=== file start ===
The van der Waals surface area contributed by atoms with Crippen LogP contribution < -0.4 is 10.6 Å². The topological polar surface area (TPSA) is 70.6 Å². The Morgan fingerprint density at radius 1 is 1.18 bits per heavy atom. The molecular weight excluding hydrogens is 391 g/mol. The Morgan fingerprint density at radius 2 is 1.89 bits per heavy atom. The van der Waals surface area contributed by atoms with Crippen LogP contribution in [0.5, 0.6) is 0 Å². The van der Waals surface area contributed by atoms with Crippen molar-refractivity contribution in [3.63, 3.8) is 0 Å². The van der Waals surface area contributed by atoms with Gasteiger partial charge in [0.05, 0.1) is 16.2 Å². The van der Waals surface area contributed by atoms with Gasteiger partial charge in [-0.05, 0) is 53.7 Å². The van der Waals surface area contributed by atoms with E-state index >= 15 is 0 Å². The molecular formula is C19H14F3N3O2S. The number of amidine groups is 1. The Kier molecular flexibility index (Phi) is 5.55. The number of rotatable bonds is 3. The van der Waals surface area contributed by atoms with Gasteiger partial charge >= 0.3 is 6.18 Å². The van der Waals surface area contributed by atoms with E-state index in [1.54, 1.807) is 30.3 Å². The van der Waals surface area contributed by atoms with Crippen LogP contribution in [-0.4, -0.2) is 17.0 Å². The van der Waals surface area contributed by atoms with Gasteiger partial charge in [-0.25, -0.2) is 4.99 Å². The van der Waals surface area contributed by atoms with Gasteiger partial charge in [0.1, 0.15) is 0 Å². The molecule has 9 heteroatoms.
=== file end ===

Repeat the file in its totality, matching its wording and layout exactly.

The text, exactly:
The van der Waals surface area contributed by atoms with Crippen LogP contribution < -0.4 is 10.6 Å². The topological polar surface area (TPSA) is 70.6 Å². The Morgan fingerprint density at radius 1 is 1.18 bits per heavy atom. The molecular weight excluding hydrogens is 391 g/mol. The Morgan fingerprint density at radius 2 is 1.89 bits per heavy atom. The van der Waals surface area contributed by atoms with Crippen LogP contribution in [0.5, 0.6) is 0 Å². The van der Waals surface area contributed by atoms with Crippen molar-refractivity contribution in [3.63, 3.8) is 0 Å². The van der Waals surface area contributed by atoms with Gasteiger partial charge in [0.05, 0.1) is 16.2 Å². The van der Waals surface area contributed by atoms with Gasteiger partial charge in [-0.05, 0) is 53.7 Å². The van der Waals surface area contributed by atoms with E-state index >= 15 is 0 Å². The molecular formula is C19H14F3N3O2S. The number of amidine groups is 1. The Kier molecular flexibility index (Phi) is 5.55. The number of rotatable bonds is 3. The van der Waals surface area contributed by atoms with Gasteiger partial charge >= 0.3 is 6.18 Å². The van der Waals surface area contributed by atoms with E-state index in [1.54, 1.807) is 30.3 Å². The van der Waals surface area contributed by atoms with Crippen LogP contribution in [-0.4, -0.2) is 17.0 Å². The van der Waals surface area contributed by atoms with Gasteiger partial charge in [-0.25, -0.2) is 4.99 Å². The van der Waals surface area contributed by atoms with Gasteiger partial charge in [0.1, 0.15) is 0 Å². The molecule has 9 heteroatoms.